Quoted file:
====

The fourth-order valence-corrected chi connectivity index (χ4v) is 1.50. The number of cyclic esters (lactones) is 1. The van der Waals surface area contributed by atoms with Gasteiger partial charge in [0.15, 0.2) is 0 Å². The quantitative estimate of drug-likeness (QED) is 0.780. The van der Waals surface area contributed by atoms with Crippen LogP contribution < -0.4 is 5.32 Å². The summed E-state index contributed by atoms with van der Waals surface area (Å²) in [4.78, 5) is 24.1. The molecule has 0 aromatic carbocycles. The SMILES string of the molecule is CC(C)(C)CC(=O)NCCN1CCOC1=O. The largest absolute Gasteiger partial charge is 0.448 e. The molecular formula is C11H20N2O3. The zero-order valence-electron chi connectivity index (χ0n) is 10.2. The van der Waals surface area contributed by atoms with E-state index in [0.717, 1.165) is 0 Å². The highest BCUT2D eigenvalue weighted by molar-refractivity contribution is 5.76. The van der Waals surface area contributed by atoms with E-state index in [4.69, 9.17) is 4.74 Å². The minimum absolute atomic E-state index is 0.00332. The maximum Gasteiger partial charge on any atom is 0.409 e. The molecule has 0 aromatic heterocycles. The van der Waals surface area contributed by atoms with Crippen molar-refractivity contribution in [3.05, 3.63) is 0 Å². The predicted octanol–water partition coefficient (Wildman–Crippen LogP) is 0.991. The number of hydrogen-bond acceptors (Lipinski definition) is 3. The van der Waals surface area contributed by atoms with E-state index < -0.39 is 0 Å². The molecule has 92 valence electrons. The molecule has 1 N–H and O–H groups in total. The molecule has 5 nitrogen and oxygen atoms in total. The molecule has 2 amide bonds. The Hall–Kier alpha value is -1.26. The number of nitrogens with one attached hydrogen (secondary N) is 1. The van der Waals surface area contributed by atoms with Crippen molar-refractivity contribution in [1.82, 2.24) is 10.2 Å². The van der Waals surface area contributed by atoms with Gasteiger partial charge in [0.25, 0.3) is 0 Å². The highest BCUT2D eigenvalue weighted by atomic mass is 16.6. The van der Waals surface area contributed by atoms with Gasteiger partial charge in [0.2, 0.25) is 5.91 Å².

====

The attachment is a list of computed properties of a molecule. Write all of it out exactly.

The fourth-order valence-corrected chi connectivity index (χ4v) is 1.50. The number of cyclic esters (lactones) is 1. The van der Waals surface area contributed by atoms with Gasteiger partial charge in [0.15, 0.2) is 0 Å². The quantitative estimate of drug-likeness (QED) is 0.780. The van der Waals surface area contributed by atoms with Crippen LogP contribution < -0.4 is 5.32 Å². The summed E-state index contributed by atoms with van der Waals surface area (Å²) in [4.78, 5) is 24.1. The molecule has 0 aromatic carbocycles. The SMILES string of the molecule is CC(C)(C)CC(=O)NCCN1CCOC1=O. The largest absolute Gasteiger partial charge is 0.448 e. The molecular formula is C11H20N2O3. The zero-order valence-electron chi connectivity index (χ0n) is 10.2. The van der Waals surface area contributed by atoms with E-state index in [0.717, 1.165) is 0 Å². The highest BCUT2D eigenvalue weighted by molar-refractivity contribution is 5.76. The van der Waals surface area contributed by atoms with E-state index in [4.69, 9.17) is 4.74 Å². The minimum absolute atomic E-state index is 0.00332. The maximum Gasteiger partial charge on any atom is 0.409 e. The molecule has 0 aromatic heterocycles. The van der Waals surface area contributed by atoms with Crippen molar-refractivity contribution in [3.05, 3.63) is 0 Å². The predicted octanol–water partition coefficient (Wildman–Crippen LogP) is 0.991. The number of hydrogen-bond acceptors (Lipinski definition) is 3. The van der Waals surface area contributed by atoms with E-state index < -0.39 is 0 Å². The molecule has 92 valence electrons. The molecule has 1 N–H and O–H groups in total. The molecule has 5 nitrogen and oxygen atoms in total. The molecule has 2 amide bonds. The Hall–Kier alpha value is -1.26. The number of nitrogens with one attached hydrogen (secondary N) is 1. The van der Waals surface area contributed by atoms with Crippen molar-refractivity contribution in [1.82, 2.24) is 10.2 Å². The van der Waals surface area contributed by atoms with Gasteiger partial charge in [0.25, 0.3) is 0 Å². The highest BCUT2D eigenvalue weighted by atomic mass is 16.6. The van der Waals surface area contributed by atoms with Gasteiger partial charge in [0.2, 0.25) is 5.91 Å².